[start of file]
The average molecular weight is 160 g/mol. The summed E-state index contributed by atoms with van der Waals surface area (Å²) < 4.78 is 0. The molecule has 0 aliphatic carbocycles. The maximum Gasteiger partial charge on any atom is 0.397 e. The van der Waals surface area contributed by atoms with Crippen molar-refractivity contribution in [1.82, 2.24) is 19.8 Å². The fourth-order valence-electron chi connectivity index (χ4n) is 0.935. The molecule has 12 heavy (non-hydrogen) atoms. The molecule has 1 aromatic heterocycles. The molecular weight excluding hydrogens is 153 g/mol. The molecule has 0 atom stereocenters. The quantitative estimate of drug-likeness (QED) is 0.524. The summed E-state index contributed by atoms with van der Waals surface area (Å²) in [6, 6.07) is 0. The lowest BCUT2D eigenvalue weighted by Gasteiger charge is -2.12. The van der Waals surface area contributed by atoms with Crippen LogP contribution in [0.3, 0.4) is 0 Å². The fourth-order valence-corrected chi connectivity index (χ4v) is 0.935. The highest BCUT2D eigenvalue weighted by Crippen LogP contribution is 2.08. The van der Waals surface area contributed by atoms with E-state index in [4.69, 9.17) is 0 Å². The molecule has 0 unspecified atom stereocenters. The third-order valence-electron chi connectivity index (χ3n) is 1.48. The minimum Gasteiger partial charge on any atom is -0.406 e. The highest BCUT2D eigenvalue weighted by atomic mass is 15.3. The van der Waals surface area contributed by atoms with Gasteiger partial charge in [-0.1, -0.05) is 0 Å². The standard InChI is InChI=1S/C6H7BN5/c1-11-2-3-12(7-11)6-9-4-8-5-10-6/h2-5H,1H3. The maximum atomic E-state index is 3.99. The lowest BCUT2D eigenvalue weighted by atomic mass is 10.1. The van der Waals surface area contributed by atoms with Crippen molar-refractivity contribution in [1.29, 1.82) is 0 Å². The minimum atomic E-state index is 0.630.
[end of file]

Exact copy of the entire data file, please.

The average molecular weight is 160 g/mol. The summed E-state index contributed by atoms with van der Waals surface area (Å²) < 4.78 is 0. The molecule has 0 aliphatic carbocycles. The maximum Gasteiger partial charge on any atom is 0.397 e. The van der Waals surface area contributed by atoms with Crippen molar-refractivity contribution in [1.82, 2.24) is 19.8 Å². The fourth-order valence-electron chi connectivity index (χ4n) is 0.935. The molecule has 12 heavy (non-hydrogen) atoms. The molecule has 1 aromatic heterocycles. The molecular weight excluding hydrogens is 153 g/mol. The molecule has 0 atom stereocenters. The quantitative estimate of drug-likeness (QED) is 0.524. The summed E-state index contributed by atoms with van der Waals surface area (Å²) in [6, 6.07) is 0. The lowest BCUT2D eigenvalue weighted by Gasteiger charge is -2.12. The van der Waals surface area contributed by atoms with Crippen LogP contribution in [0.3, 0.4) is 0 Å². The fourth-order valence-corrected chi connectivity index (χ4v) is 0.935. The highest BCUT2D eigenvalue weighted by Crippen LogP contribution is 2.08. The van der Waals surface area contributed by atoms with E-state index in [4.69, 9.17) is 0 Å². The molecule has 0 unspecified atom stereocenters. The third-order valence-electron chi connectivity index (χ3n) is 1.48. The minimum Gasteiger partial charge on any atom is -0.406 e. The highest BCUT2D eigenvalue weighted by atomic mass is 15.3. The van der Waals surface area contributed by atoms with Gasteiger partial charge in [-0.1, -0.05) is 0 Å². The standard InChI is InChI=1S/C6H7BN5/c1-11-2-3-12(7-11)6-9-4-8-5-10-6/h2-5H,1H3. The maximum atomic E-state index is 3.99. The lowest BCUT2D eigenvalue weighted by atomic mass is 10.1. The van der Waals surface area contributed by atoms with Crippen molar-refractivity contribution in [1.29, 1.82) is 0 Å². The minimum atomic E-state index is 0.630.